There was certainly no indication why Cespedes felt this way, but the safe guess is he didn’t appreciate the New York media’s reporting about the bizarre ranch accident that cost him all of last season. Such an odd story lends itself well to headlines, so plenty has been written about it. Cespedes has been painted as irresponsible in some quarters for the nature of that injury.
Staying on the field will be key for Cespedes this season. If he can do that and hit a bit, he may be able to silence the critics.
Cespedes missed all of 2019, hasn’t played a full season since 2015, and is coming off multiple foot/ankle injuries and surgeries. Though he agreed to a salary adjustment for 2020, taking him on would still present a risk for teams (he’ll earn $11 million just by making the Opening Day roster).
Lowrie turns 36 in April and only played in nine games last season due to injuries. He is set to earn $10 million in 2020 thanks to the contract he signed last year. The Mets’ infield is already crowded, so Lowrie is more or less superfluous. The Oakland A’s may have interest in acquiring him yet again.
According to multiple people who were informed of the incident, Cespedes has traps on his ranch for a variety of reasons, including to keep boars away from people. But one boar was removed from a trap — perhaps by Cespedes — and either charged toward Cespedes or startled him, causing Cespedes to step into a hole.
The Commissioners Office and Players Association got involved in the situation because the Mets wanted to withhold salary from Cespedes, feeling he may have violated terms of his contract with the way he got hurt. The two sides ended up agreeing to a salary adjustment for 2020. Cespedes has only played in 119 games since signing a 4-year, $110 million contract extension with the Mets prior to the 2017 season. 2020 will be his final year under contract with the team.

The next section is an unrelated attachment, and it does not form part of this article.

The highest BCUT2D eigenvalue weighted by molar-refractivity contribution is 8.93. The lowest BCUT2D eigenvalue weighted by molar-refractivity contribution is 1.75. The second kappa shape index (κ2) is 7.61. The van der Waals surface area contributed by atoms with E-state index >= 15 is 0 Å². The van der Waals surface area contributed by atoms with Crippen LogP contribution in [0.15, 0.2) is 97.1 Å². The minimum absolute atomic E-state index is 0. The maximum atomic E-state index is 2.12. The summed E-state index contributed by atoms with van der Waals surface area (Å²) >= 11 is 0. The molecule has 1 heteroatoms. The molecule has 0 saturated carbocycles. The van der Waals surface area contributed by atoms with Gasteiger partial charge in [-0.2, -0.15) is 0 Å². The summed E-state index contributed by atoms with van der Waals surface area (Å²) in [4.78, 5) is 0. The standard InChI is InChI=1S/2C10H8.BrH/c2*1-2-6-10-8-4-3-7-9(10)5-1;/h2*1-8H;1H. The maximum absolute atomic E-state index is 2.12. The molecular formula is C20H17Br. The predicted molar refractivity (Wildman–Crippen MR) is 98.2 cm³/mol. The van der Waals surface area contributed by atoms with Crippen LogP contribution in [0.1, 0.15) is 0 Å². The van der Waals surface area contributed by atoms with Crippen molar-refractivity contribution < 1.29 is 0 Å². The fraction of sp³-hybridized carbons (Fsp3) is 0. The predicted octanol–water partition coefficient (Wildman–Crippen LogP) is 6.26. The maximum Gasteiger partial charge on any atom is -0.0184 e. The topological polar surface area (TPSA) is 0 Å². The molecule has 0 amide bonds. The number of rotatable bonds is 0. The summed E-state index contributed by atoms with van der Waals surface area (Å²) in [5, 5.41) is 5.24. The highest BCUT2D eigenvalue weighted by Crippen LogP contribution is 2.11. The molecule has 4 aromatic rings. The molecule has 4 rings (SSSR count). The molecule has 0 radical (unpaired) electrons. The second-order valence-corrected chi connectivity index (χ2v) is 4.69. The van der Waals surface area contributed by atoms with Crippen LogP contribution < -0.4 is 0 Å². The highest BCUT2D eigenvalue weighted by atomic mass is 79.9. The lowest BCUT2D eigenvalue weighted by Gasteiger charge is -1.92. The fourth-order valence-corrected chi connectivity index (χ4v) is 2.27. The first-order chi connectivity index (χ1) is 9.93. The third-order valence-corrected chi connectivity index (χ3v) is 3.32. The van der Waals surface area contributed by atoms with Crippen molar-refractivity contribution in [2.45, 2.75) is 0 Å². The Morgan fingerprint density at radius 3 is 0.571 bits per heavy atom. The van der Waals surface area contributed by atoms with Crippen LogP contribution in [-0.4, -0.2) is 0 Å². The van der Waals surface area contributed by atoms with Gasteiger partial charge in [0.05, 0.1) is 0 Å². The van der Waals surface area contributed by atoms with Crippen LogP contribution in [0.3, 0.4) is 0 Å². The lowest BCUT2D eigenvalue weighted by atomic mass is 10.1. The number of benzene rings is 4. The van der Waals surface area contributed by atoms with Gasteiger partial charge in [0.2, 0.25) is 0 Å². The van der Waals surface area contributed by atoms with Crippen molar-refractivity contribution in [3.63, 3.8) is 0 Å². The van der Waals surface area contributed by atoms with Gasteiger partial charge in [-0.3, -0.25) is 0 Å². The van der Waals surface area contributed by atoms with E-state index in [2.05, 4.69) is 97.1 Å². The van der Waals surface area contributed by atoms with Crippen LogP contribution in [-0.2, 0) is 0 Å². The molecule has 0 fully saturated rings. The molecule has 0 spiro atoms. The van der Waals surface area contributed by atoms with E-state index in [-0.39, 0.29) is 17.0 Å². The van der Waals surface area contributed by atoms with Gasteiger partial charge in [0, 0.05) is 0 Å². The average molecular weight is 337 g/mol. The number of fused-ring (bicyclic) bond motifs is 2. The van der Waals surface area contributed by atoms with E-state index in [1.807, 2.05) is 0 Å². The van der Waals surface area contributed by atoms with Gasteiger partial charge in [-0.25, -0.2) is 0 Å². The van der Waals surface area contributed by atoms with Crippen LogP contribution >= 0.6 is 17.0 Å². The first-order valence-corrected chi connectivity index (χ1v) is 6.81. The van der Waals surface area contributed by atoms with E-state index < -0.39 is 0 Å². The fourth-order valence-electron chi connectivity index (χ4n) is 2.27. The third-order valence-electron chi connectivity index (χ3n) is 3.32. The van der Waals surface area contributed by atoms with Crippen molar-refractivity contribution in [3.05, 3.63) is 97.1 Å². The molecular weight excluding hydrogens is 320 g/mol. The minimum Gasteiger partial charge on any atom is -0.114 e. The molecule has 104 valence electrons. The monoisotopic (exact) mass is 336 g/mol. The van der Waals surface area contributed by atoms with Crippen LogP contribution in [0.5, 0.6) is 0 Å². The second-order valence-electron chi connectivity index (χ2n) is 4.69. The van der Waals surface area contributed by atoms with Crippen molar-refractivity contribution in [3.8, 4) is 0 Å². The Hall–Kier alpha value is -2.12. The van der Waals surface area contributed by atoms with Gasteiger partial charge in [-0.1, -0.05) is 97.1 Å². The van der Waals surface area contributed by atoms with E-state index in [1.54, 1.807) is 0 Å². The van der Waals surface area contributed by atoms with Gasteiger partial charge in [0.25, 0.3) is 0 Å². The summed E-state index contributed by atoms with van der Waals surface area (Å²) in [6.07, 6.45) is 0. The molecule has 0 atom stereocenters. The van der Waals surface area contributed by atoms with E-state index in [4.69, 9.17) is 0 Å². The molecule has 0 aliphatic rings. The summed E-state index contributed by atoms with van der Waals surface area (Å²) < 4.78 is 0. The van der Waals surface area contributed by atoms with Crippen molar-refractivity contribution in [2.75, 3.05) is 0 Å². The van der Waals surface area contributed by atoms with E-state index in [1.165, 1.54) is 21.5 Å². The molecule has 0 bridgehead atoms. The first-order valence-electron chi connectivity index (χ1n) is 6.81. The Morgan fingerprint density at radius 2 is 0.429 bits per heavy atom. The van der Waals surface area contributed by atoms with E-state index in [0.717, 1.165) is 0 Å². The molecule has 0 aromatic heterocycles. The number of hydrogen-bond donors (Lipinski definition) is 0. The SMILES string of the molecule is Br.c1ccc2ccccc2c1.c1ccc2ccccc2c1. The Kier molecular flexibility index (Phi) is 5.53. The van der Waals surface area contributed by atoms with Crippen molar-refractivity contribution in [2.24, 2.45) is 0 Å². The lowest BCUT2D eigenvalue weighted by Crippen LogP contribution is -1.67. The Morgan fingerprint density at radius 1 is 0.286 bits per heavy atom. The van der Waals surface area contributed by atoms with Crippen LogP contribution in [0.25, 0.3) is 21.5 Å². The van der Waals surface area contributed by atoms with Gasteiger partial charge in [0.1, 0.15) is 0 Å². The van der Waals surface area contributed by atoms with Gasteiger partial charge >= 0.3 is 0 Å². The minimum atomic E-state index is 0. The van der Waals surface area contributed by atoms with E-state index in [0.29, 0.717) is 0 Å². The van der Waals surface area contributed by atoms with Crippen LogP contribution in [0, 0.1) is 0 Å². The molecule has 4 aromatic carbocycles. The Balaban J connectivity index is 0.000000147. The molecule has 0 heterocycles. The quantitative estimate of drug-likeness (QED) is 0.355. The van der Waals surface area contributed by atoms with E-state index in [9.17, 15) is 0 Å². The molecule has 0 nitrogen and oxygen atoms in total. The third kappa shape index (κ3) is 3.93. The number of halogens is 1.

Yoenis Cespedes reached an agreement with the New York Mets this week to significantly lower his salary for 2020, and that could result in the team being able to trade the veteran outfielder.
Cespedes has reportedly taken a pay cut of roughly $20 million to lower his 2020 salary to around $10 million from $29.5 million. According to Anthony DiComo of MLB.com, the contract restructure has led to teams reaching out to the Mets about possible trades involving Cespedes.
One interesting effect of Yoenis Céspedes' contract restructuring: the Mets have had teams reach out the past week regarding his availability in trades, according to a source. Nothing close or imminent or even all that likely, but some initial conversations have taken place.
Cespedes signed a four-year, $110 million extension with the Mets prior to the 2017 season, and he has played in only 119 games over the past two seasons because of numerous injuries. He hit .262 with nine home runs and 29 RBI in 38 games in 2018. The 34-year-old is a quality power hitter when healthy, so teams are likely kicking the tires to see if they can get him at a reasonable price.
MLB players taking pay cuts is almost unheard of due to contracts being fully guaranteed, but Cespedes agreed to take less money because the Mets are said to have a credible grievance over the way he injured his ankles last May.